Black Lives Matter
We are unable to move forward with climate action, if we don’t recognize and challenge the systems which de-humanize Black Americans and resist the climate actions necessary for our survival. TCAT believes that racial justice is directly connected to the fight for climate justice. In our theory of change, TCAT recognizes that to create change, we must first define the problem we are trying to solve. The recent and historical violence against Black people in the U.S is a result of the injustices that founded this nation: the genocide of Indigenous people and slavery of Black people in this country. One consequence of this history is economic and political institutions that place profits over people. It is a privilege for many of us only to be worried about fighting for climate justice, instead of surviving daily from White supremacy. TCAT is committed to amplifying the voices of Black, Indigenous, Latinx and other People of Color in our communities through the Thurston Climate Equity Project, to assure these communities’ needs are included in the Thurston Climate Mitigation Plan.
As an organization based in action, TCAT believes it is important to stay informed and acquire knowledge from many resources in order to take action. The resources shared here are only a sliver of the information available on connecting climate actions to racial justice, and we encourage you all to continue on the journey of dismantling all oppressive systems that affect not just our planet, but people across the world.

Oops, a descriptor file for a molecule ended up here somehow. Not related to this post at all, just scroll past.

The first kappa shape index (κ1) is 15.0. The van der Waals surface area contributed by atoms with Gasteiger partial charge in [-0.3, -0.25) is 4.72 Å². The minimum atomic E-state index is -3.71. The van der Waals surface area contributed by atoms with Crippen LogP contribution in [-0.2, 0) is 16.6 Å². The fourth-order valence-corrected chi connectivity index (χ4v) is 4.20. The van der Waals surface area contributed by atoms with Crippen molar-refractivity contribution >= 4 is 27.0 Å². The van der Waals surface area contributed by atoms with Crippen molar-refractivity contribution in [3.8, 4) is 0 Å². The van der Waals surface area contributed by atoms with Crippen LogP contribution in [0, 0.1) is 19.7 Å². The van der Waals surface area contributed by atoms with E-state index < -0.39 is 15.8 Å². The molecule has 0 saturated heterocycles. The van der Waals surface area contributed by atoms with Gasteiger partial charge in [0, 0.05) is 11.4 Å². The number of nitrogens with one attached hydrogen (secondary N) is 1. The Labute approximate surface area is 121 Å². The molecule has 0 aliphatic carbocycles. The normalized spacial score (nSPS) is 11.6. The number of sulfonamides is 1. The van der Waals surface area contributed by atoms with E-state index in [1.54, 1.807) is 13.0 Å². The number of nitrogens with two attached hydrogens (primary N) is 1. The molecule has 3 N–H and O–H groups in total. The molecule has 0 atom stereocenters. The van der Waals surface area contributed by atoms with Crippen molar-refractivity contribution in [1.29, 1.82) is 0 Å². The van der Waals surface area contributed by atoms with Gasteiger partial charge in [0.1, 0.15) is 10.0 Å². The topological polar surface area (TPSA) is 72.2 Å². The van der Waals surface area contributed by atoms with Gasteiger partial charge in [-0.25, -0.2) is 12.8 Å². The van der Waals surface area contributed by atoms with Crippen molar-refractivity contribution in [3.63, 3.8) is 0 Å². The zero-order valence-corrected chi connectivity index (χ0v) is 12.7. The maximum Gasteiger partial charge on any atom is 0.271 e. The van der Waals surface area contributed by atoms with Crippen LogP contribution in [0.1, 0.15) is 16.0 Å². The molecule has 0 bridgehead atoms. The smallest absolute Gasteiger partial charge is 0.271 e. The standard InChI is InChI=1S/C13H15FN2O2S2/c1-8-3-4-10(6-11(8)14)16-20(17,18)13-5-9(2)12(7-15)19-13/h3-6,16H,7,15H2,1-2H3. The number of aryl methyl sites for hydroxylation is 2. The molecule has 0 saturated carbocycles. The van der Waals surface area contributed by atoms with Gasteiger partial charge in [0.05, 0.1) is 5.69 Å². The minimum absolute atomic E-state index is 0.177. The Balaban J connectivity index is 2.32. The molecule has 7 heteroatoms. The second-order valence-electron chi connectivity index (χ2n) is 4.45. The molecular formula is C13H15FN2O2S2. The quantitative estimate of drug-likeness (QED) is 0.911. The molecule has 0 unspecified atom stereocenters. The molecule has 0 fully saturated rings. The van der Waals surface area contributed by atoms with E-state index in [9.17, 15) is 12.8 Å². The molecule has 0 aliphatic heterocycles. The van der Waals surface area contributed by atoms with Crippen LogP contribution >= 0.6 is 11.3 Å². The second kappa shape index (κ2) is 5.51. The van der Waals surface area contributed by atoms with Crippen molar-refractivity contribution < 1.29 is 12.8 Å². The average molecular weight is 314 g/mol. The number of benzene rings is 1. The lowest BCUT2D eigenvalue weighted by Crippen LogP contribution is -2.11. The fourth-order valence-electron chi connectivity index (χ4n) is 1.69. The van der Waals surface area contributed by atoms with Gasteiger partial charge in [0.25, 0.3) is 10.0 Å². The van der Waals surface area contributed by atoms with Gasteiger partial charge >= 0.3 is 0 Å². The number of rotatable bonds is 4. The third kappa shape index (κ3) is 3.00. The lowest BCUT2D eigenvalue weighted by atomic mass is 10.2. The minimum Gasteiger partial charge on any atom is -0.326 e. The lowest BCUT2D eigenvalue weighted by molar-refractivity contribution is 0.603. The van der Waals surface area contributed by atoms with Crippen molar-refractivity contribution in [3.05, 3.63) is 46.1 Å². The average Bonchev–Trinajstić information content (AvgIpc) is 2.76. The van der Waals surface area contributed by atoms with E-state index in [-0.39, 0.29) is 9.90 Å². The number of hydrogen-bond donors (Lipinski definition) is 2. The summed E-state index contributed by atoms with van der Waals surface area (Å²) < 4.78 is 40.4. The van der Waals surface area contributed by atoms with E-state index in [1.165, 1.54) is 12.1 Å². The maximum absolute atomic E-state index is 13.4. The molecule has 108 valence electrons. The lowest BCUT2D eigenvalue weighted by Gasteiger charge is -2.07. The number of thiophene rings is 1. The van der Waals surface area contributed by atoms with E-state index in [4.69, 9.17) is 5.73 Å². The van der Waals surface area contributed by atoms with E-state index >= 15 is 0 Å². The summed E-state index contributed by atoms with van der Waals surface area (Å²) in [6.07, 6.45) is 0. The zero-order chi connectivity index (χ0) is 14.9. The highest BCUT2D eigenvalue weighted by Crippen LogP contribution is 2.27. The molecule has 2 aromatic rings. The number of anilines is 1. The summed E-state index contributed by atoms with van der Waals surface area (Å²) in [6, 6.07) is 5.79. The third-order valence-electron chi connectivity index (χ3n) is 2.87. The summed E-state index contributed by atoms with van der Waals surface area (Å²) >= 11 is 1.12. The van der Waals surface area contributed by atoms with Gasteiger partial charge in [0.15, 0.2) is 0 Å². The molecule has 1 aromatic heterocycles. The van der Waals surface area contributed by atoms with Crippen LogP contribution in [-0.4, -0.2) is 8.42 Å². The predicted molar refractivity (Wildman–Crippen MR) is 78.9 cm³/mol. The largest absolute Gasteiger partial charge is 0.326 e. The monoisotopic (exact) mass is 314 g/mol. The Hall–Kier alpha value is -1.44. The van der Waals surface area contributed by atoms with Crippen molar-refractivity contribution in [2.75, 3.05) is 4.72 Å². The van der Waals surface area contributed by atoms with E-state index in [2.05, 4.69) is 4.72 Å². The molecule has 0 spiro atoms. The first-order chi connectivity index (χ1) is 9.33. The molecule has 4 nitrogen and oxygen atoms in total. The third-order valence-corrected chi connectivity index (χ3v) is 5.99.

Social movements are driven by collective actions and each of us have a role we partake in. Some of us are educators in our communities, while others are direct organizers. No matter what your role is, every person can take part in social change. For a list of petitions to sign, places to donate and educational resources in support of Black Lives Matter, click here.
Other ways you can take action are by visiting the 500 Women Scientists page on “Communiting Your Support For #BlackLivesMatter: Do’s, Don’ts and Resources” or reading about “5 Ways White People Can Take Action in Response to White and State-Sanctioned Violence” by Showing Up for Racial Justice on Medium.
To deepen anti-racism work and bring awareness to a greater number of educational resources, make sure to share these anti-racism resources among your different communities.